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Redwood City’s rainfall has already surpassed previous years’ totals

With more storms on the way, meteorologists are hopeful for an improvement to drought conditions
A resident walks through Friendly Acres during a break in the winter storms

As the winter storm season rages on, Redwood City has received record levels of rainfall, making meteorologists cautiously optimistic.

As of 9 a.m. Monday morning, the city has already received 16.9 inches of rain for the current water year, which started on Oct. 1, according to meteorologist Brayden Murdock of the National Weather Service. This year’s rainfall has far surpassed the total recorded for the previous three years: 16.1 inches in 2021-22, 6.3 inches in 2020-21 and 9.5 inches in 2019-20.

“These numbers are looking fairly good so far,” Murdock said. “This is a step forward after several steps back. The last few years have been dry, region-wide, and even though we’re seeing much more rain at this point in the water year than the last few years, we have quite the deficit to make up.”

He added that meteorologists are “excited to see how this turns out, as long as it’s not as intense as the New Year’s Eve system.”

State water officials at the California Department of Water Resources (DWR) have also said they are cautiously optimistic that this could replenish some of the state's heavily depleted water reservoirs; but after four years of drought, heavy rains of this frequency and magnitude are pose a threat to property, natural resources and human life.

On the one hand, extreme rain is boosting California's snowpack. On Tuesday, DWR's snow survey team determined that parts of the Sierra Nevada have snow depths 177% of average for this time of year. But the same storms are bringing flooding to other parts of the state, said Karla Nemeth, director of DWR.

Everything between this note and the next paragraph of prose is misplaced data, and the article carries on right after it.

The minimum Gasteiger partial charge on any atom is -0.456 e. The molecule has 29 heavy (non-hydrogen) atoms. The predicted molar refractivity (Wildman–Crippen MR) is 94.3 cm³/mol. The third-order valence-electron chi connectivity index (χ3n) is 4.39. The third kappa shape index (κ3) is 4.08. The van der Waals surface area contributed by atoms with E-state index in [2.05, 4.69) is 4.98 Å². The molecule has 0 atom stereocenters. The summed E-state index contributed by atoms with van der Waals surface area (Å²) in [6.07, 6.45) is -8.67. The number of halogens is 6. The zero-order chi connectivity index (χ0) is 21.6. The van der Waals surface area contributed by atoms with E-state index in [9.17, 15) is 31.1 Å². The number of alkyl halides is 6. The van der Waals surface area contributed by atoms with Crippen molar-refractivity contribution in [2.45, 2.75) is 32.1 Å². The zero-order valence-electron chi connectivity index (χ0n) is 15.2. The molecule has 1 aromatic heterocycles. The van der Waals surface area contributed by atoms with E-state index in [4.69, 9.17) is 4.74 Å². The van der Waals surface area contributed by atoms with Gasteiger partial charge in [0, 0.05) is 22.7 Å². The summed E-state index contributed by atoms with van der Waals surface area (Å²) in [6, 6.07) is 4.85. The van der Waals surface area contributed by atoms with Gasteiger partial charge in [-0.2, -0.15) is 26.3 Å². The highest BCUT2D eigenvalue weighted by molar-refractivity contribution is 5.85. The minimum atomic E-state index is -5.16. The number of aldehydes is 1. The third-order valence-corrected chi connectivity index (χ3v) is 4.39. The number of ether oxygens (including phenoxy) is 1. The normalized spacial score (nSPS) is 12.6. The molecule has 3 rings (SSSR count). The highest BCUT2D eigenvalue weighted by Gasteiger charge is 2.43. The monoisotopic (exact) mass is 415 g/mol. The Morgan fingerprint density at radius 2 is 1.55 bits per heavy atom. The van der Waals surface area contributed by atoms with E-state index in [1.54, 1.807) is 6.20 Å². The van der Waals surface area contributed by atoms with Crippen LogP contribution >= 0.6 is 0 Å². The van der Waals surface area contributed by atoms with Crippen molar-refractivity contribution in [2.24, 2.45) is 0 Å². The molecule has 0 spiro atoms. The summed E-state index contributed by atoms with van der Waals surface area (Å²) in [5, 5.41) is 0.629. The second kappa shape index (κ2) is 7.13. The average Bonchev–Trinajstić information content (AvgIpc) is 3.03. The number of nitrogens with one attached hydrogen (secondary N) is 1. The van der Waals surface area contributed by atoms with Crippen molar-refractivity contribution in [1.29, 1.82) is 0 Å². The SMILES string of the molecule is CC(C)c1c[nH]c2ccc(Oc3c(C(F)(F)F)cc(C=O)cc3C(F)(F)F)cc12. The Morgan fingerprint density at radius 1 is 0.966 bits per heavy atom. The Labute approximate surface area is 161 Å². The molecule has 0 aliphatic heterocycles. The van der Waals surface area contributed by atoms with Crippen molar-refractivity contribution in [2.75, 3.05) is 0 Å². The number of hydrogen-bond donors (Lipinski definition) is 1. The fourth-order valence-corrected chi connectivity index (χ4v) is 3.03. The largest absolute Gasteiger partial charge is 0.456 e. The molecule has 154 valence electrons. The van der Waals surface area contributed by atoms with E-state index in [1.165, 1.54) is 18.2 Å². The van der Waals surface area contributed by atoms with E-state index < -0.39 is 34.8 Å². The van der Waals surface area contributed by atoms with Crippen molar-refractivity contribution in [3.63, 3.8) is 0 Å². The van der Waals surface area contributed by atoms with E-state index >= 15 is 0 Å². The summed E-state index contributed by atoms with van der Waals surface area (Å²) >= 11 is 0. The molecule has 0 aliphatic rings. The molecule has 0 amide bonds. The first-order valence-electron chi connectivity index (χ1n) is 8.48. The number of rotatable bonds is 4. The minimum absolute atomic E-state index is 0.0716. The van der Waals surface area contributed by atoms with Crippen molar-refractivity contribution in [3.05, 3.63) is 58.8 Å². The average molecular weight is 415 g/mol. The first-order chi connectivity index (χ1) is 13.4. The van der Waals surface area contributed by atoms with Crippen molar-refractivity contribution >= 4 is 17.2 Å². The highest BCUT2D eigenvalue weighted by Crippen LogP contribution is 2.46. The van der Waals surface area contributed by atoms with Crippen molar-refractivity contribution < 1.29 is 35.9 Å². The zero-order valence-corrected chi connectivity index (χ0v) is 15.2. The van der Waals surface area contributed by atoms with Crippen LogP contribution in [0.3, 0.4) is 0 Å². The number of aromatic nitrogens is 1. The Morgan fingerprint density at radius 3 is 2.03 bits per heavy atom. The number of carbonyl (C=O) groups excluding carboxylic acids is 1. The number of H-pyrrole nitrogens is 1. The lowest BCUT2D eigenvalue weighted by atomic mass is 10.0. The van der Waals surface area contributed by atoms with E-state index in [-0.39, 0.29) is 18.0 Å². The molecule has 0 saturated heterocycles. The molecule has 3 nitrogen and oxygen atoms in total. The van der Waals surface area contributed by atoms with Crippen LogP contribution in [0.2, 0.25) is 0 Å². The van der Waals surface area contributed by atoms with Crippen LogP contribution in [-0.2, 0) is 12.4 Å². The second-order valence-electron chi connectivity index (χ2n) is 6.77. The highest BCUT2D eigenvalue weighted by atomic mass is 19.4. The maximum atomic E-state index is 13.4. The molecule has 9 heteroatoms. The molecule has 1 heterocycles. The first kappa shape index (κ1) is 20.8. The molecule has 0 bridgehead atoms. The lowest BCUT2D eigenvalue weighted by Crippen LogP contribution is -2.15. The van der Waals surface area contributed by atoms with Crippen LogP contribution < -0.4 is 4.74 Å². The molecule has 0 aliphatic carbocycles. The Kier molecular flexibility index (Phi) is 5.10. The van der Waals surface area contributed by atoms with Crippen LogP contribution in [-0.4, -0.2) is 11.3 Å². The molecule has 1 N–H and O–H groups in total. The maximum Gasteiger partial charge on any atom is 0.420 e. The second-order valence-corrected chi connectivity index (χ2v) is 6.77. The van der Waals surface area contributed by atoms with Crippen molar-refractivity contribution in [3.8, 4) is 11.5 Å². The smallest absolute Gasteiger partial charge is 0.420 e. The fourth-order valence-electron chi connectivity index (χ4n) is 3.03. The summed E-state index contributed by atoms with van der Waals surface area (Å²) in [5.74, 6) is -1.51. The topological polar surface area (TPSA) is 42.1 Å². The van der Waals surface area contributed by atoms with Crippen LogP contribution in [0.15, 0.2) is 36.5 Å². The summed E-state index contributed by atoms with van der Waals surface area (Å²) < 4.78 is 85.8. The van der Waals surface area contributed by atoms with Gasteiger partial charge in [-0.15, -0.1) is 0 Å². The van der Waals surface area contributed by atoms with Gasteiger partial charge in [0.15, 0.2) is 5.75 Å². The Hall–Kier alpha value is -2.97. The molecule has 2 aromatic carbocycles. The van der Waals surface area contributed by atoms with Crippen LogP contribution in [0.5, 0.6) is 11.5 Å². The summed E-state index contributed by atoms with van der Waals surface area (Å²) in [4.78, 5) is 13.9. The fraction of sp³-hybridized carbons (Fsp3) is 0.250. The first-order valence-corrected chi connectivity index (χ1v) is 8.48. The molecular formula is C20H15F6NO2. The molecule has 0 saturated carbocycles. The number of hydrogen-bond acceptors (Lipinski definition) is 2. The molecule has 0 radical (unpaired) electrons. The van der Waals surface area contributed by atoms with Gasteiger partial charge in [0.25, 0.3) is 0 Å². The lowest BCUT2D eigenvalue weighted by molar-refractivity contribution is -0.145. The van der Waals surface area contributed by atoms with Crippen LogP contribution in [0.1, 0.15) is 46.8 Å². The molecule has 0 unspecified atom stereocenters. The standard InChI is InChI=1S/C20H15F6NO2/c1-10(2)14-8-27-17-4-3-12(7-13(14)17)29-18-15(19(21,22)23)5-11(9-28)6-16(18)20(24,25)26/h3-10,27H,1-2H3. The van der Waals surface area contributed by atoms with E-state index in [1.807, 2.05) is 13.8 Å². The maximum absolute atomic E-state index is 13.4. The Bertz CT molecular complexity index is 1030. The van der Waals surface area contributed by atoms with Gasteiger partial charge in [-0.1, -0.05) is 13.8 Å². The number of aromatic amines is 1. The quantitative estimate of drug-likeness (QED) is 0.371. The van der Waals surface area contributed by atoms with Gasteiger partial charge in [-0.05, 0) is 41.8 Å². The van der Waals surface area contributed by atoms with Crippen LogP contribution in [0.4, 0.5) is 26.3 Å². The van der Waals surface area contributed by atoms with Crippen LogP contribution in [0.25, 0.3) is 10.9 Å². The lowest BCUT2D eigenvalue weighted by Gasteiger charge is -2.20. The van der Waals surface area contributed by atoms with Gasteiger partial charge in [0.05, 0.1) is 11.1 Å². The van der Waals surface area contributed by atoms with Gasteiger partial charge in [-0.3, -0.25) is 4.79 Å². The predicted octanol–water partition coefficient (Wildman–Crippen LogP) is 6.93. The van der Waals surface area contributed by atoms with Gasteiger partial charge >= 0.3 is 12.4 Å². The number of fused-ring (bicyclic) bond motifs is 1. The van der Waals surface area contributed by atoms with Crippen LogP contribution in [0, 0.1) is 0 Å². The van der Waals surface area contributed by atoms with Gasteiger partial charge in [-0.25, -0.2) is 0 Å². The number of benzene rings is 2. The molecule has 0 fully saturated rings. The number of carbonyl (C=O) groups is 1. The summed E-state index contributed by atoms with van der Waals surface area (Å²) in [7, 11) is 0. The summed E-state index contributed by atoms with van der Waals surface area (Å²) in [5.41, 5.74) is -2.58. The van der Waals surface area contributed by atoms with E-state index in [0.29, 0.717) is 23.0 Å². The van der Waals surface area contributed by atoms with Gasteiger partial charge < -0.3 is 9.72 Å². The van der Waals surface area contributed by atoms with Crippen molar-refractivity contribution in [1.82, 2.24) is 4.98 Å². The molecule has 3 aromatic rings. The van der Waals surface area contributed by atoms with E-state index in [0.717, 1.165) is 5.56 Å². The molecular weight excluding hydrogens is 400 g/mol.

Drought Manager of DWR Jeanine Jones said that the state needs above-average precipitation throughout the rest of its wet season in order to reach 100% of average runoff.

"We are overcoming a deficit in soil moisture," Jones said. "We lose runoff until things get very wet, and we start getting good inflows into reservoirs and groundwater basins. But we do have deficit conditions in these basins from our prior dry years."

Several more storms are on the horizon, though none are expected to hit the Peninsula as hard as in the previous week. More showers are predicted over the next few days, though meteorologists anticipate these storms will focus on the North Bay regions.

As for Redwood City: “We’re not looking at any huge atmospheric rivers in the forecast just yet,” Murdock said.

The majority of the region’s rainfall hits during the winter season, which lasts through February, though precipitation can continue into early spring. 

As historic storms bear down on the Bay Area, cities across the Midpeninsula are declaring states of emergency, including Redwood City, which will ask the city council to ratify its proclamation at Monday’s meeting, according to City Manager Melissa Stevenson Diaz.

Bay City News contributed to this report.


Leah Worthington

About the Author: Leah Worthington

Leah, a Menlo Park native, joined the Redwood City Pulse in 2021. She covers everything from education and climate to housing and city government. Previously she worked as the online editor for California magazine in Berkeley and co-hosts a podcast.
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